Common name: Oriental Fire-bellied Toad
available through www.itis.gov
Native Range: Korea, northeastern China and adjacent parts of Russia (Krysko et al. 2011).
Hydrologic Unit Codes (HUCs) Explained
Puerto Rico &
Interactive maps: Point Distribution Maps
Table 1. States with nonindigenous occurrences, the earliest and latest observations in each state, and the tally and names of HUCs with observations†. Names and dates are hyperlinked to their relevant specimen records. The list of references for all nonindigenous occurrences of Bombina orientalis are found here.
Table last updated 5/17/2021
† Populations may not be currently present.
Ecology: Bombina orientalis is semi-aquatic. It spends most of its time on land. The species usually lives in mixed coniferous/broad-leaved forests; however, it often occurs in other habitats, including spruce, pine or leafed forests, open meadows, river valleys, swampy bushlands, etc. Bombina orientalis inhabits different types of bodies of water with stagnant (sometimes running) water: lakes, ponds, swamps, streams, springs, ditches, puddles, etc. At the end of summer, the species can be found on land at distances up to few hundred meters from water (Kuzmin et al. 2004; AmphibiaWeb, 2012).
This toad hibernates from late September/October to late April/May, usually on land in rotten trees, heaps of stones, leaves, and in groups of 1–6 individuals. Sometimes hibernation occurs in streams. Reproduction occurs from May to mid-August. The clutch contains 38–257 eggs deposited in portions of 3–45 eggs that the female attaches to plants near the water’s edge. The interval between depositing subsequent portions is 7–10 days. Females probably are capable of depositing multiple clutches. Embryonic and larval development takes about 2 months, and hatching takes place usually from early June to late July. Tadpoles complete metamorphosis usually by the end of August/late September. Maximum longevity is estimated as 20 years (Harkewicz, 2004; AmphibiaWeb, 2012).
Larvae consume detritus, various algae, fungi, higher plants, protozoans, and, in smaller amounts, aquatic invertebrates. Preying upon terrestrial invertebrates starts before the completion of metamorphosis. Adult food consists of terrestrial invertebrates including worms, mollusks, and insects.
The proportion of aquatic invertebrates consumed varies among populations (Harkewicz, 2004; AmphibiaWeb, 2012). Some predatory birds and mammals are known as natural enemies of this species. The defensive posture of adult individuals is similar to that of the European Fire-bellied Toad (B. bombina) (AmphibiaWeb, 2012).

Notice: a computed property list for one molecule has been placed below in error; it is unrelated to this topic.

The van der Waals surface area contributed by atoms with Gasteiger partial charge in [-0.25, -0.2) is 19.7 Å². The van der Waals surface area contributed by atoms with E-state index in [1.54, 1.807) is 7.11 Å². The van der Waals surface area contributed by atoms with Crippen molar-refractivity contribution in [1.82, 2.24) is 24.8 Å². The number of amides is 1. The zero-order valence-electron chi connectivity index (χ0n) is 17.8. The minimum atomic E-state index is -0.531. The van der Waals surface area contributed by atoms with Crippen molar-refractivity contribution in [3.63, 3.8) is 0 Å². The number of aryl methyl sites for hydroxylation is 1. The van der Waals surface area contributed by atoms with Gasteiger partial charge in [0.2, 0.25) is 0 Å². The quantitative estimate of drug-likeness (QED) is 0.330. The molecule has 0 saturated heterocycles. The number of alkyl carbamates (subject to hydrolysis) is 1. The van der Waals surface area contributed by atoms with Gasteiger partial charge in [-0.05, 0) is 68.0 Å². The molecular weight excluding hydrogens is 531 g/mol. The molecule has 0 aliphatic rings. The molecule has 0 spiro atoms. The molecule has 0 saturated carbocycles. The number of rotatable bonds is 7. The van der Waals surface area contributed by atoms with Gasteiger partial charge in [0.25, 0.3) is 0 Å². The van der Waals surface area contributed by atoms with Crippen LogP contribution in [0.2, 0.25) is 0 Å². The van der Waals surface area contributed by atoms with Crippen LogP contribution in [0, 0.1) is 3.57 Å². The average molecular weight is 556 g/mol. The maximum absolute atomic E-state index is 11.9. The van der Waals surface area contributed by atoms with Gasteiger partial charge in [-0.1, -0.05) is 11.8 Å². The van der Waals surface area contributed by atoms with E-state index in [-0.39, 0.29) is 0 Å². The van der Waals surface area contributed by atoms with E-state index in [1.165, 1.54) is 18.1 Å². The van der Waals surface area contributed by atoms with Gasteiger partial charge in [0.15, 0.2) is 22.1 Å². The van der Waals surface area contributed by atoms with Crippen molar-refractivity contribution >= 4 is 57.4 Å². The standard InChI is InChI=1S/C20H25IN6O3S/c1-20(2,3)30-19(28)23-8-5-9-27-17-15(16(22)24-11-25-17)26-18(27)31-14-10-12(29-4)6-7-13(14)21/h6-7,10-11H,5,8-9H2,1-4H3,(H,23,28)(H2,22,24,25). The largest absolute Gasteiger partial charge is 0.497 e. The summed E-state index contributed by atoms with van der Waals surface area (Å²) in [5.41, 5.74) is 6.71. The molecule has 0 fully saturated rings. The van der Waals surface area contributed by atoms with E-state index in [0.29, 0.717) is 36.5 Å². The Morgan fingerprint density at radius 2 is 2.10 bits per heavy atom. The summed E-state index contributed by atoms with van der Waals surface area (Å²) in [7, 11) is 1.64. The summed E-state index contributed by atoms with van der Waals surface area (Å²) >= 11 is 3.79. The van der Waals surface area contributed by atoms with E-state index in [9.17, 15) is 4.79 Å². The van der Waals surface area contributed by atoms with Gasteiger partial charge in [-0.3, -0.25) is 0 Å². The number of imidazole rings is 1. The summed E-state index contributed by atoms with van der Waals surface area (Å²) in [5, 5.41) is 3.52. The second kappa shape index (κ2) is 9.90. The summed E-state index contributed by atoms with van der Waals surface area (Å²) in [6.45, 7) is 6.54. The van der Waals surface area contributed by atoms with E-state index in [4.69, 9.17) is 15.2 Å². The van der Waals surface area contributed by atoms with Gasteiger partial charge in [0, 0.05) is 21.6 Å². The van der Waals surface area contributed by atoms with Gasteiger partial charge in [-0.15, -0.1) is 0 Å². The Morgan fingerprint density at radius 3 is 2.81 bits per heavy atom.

Means of Introduction: Pet trade. They commonly are kept as pets in land and water vivariums and are readily available in large pet store chains.
Status: There is no evidence of reproduction (Krysko, et al. 2011).
Impact of Introduction: The impacts of this species are currently unknown, as no studies have been done to determine how it has affected ecosystems in the invaded range. The absence of data does not equate to lack of effects. It does, however, mean that research is required to evaluate effects before conclusions can be made.
References: (click for full references)
AmphibiaWeb: Information on amphibian biology and conservation. 2012. Berkeley, California: AmphibiaWeb. Available from: http://amphibiaweb.org/. Accessed 1/1-13/2012.
Harkewicz, K.A. 2004. Maintenance of bombina species of frogs, Seminars in Avian and Exotic Pet Medicine 13(4):229—233.
Krysko, K.L. and 12 others. 2011. Verified non-indigenous amphibians and reptiles in Florida from 1863 through 2010: Outlining the invasion process and identifying invasion pathways and stages. Zootaxa 3028:1-64.
Kuzmin, S., L. Pipeng, M. Matsui, V. Ishchenko, and I. Maslova. 2004. Bombina orientalis. In: IUCN 2012. IUCN Red List of Threatened Species. Version 2012.2. <www.iucnredlist.org>. Accessed 3/5/2013.
Revision Date: 4/17/2019
Fuller, P., 2021, Bombina orientalis (Boulenger, 1890): U.S. Geological Survey, Nonindigenous Aquatic Species Database, Gainesville, FL, https://nas.er.usgs.gov/queries/factsheet.aspx?SpeciesID=2864, Revision Date: 4/17/2019, Access Date: 5/17/2021
This information is preliminary or provisional and is subject to revision. It is being provided to meet the need for timely best science. The information has not received final approval by the U.S. Geological Survey (USGS) and is provided on the condition that neither the USGS nor the U.S. Government shall be held liable for any damages resulting from the authorized or unauthorized use of the information.